Tate Britain Linbury Galleries
22 May – 2 September 2007
Following an open competition, forty photographs of contemporary Britain have been selected by a panel of experts for display as part of Tate Britains current How We Are: Photographing Britain show. Like the exhibition, which brings together over 500 images by 100 photographers, the winning entries demonstrate a wide range of approaches from portraiture to landscape and from formal to documentary photography. They represent some of the diverse ways we see Britain and its people.
A huge range of subjects and styles emerges from the selected photographs: a hen party struggling with Stetsons on a windy pier, a fuzzy screen-grab from Big Brother, an abstract cappuccino, a traditional black and white portrait, a graphic view of striped deck-chairs, an isolated farm-house amid snow-topped mountains and abandoned tyres, a bland suburban bungalow, a caravan in a Cornish field, an action shot of urban free-running, and a Saturday night out captured on camera-phone.
The photographs were all submitted as part of How We Are Now, an online photography project launched by Tate Britain on 22 May to tie in with How We Are. Tate Online (www.tate.org.uk), together with creative online partner BT, developed the project in partnership with global online photosharing community Flickr (www.flickr.com) and The Observer website. Members of the public were invited to submit photographs of their personal vision of Britain and its people in 2007 and add their photographs to the How We Are Now Group on Flickr.com. Photographs had to illustrate one of four themes explored in the exhibition: portrait, landscape, still life or documentary.
A total of 3,330 people took part in How We Are Now and 7,876 photographs were submitted: 2,020 portrait, 2,276 landscape, 1,218 still life; and 2,114 documentary. Until now all images have been streamed onto screens at Tate Britain and on Tate Online, Flickr.com and The Observers website. The judging panel chose 10 photographs from each of the four themes to form the final display, which will be shown at Tate Britain from 6 August to 2 September 2007. These images will also be archived on Tate Online as part of the exhibition’s website.
The judges were Susan Bright and Val Williams, co-curators of How We Are; Derek Ridgers, photographer; Heather Champ, Flickr Community Manager and Greg Whitmore, Observer Picture Editor.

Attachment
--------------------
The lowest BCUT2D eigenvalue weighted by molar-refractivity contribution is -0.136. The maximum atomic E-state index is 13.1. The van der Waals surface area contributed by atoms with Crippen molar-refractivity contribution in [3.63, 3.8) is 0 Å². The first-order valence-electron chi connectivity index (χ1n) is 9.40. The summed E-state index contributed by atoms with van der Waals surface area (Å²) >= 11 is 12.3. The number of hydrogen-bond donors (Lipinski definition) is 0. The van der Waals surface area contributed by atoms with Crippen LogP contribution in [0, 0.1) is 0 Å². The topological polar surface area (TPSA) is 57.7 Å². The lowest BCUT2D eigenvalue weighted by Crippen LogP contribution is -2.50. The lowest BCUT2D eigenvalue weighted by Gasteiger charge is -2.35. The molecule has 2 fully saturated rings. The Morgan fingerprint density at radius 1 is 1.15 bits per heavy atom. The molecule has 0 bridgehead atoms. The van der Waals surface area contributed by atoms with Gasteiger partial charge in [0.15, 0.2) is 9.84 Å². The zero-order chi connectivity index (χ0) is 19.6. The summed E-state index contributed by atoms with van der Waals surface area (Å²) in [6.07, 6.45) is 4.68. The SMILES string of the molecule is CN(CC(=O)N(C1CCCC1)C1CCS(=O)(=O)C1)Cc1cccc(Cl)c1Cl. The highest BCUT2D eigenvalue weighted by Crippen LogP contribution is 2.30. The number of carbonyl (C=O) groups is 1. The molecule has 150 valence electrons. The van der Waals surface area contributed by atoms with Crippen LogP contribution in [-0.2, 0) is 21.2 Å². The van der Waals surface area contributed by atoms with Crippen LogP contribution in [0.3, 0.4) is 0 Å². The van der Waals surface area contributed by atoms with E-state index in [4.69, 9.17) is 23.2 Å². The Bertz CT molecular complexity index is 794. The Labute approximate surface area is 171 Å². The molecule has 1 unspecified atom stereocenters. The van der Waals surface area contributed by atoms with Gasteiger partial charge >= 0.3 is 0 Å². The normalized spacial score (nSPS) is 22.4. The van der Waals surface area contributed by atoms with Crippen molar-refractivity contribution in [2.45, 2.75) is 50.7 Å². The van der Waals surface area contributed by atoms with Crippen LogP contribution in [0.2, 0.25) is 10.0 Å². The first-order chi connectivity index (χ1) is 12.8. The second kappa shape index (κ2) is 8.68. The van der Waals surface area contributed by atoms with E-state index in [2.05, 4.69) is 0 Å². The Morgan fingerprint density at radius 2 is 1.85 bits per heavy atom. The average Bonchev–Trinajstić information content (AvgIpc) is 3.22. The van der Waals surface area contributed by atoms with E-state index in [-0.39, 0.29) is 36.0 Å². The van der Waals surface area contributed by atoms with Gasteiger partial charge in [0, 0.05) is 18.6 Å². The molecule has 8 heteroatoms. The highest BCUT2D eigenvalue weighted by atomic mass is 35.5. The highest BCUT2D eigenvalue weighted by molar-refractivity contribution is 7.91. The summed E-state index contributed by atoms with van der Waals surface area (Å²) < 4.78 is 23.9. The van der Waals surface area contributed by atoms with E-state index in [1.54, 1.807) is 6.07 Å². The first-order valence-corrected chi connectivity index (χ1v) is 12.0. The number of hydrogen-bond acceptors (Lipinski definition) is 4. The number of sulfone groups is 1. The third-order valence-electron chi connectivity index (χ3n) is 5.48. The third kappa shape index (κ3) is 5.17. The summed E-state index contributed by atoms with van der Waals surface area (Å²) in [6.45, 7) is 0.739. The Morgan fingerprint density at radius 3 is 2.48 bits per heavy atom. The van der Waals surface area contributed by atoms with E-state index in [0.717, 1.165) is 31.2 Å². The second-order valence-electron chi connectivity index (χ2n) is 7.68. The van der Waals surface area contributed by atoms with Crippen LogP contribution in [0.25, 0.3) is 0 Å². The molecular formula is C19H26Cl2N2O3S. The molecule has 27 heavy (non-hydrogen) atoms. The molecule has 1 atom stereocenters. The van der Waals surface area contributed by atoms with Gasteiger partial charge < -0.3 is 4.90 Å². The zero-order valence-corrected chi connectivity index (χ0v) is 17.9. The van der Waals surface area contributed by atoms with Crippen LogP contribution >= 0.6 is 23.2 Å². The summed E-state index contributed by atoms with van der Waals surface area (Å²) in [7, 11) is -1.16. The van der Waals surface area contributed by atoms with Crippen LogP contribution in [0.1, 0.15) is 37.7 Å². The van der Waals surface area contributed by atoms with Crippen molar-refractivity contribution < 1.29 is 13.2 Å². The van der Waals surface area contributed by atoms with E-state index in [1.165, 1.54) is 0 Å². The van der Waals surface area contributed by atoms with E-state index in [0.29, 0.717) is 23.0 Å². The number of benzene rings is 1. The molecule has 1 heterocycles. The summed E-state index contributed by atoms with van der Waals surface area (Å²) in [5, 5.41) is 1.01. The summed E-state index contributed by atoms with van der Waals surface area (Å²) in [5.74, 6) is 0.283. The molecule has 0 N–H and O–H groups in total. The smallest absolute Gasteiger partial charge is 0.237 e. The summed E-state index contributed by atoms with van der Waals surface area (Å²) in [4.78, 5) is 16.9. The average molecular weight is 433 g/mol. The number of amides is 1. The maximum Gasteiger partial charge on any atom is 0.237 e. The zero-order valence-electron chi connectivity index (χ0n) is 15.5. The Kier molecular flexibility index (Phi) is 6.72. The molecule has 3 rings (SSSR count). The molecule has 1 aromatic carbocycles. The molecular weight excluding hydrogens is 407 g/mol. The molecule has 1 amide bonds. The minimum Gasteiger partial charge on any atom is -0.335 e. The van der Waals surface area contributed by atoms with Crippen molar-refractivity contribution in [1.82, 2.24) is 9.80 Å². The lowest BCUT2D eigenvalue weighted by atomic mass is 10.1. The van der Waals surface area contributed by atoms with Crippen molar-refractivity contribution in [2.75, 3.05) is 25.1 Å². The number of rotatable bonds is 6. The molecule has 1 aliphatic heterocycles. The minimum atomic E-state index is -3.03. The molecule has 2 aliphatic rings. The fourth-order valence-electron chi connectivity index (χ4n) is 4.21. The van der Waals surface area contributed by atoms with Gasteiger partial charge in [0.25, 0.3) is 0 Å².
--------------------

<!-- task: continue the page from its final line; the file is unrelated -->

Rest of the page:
Notes to Editor
Greg Whitmore, Observer Picture Editor said ‘The standard of photography has been really fantastic and the blogs and comments responding to the photographs - offering support as well as technical advice – are really inspiring.’
Will Gompertz, Director Tate Media said: ‘We are delighted with the fantastic response to the exhibition. It’s great to see such widespread interest in photography and to gain an insight into the many ways we picture Britain’
Heather Champ, Community Manager, Flickr.com said ‘We are excited to be an integral part of this unique exhibition. The array and standard of the entries has been fantastic and it’s great to see such an inspiring collection. Flickr is all about exploring, finding and sharing images of daily life around the world, and this project has truly captured the essence of Flickr through the photography and celebration of Britain.’
Paul Simon, head of sponsorship at BT, said: ‘We believe the internet plays a crucial role in stimulating and developing people’s relationship with art. The success of this project is a clear vote of confidence for BT and Tate’s joint rationale to encourage people to access art via the internet in a highly interactive way.’
How We Are is the first major exhibition ever to present a photographic portrait of Britain from the pioneers of the early medium to today’s photographers. It runs until 2 September at Tate Britain.
Flickr is one of the world’s leading online photo sharing communities where people explore, find, manage and share pictures of life’s daily moments with friends, family and the world. With approximately 30 million worldwide visitors each month (Comscore, June 2007) and nearly one billion photos stored, Flickr has revolutionized the sharing and discovery of what people see and experience through photos. Flickr was founded by Stewart Butterfield and Caterina Fake in February 2004 and acquired by Yahoo! in March 2005. To share and explore the world’s photos, visit www.flickr.com
BT has been the exclusive online partner of Tate since 2001, and has provided web hosting, streaming and content design including interactive video delivery, to help Tate Online achieve its aim of making art more accessible to all via the internet. The work is delivered in-house by BT which works closely with Tate to develop the possibilities of broadband to create highly innovative designs, interfaces and interactive videos for Tate.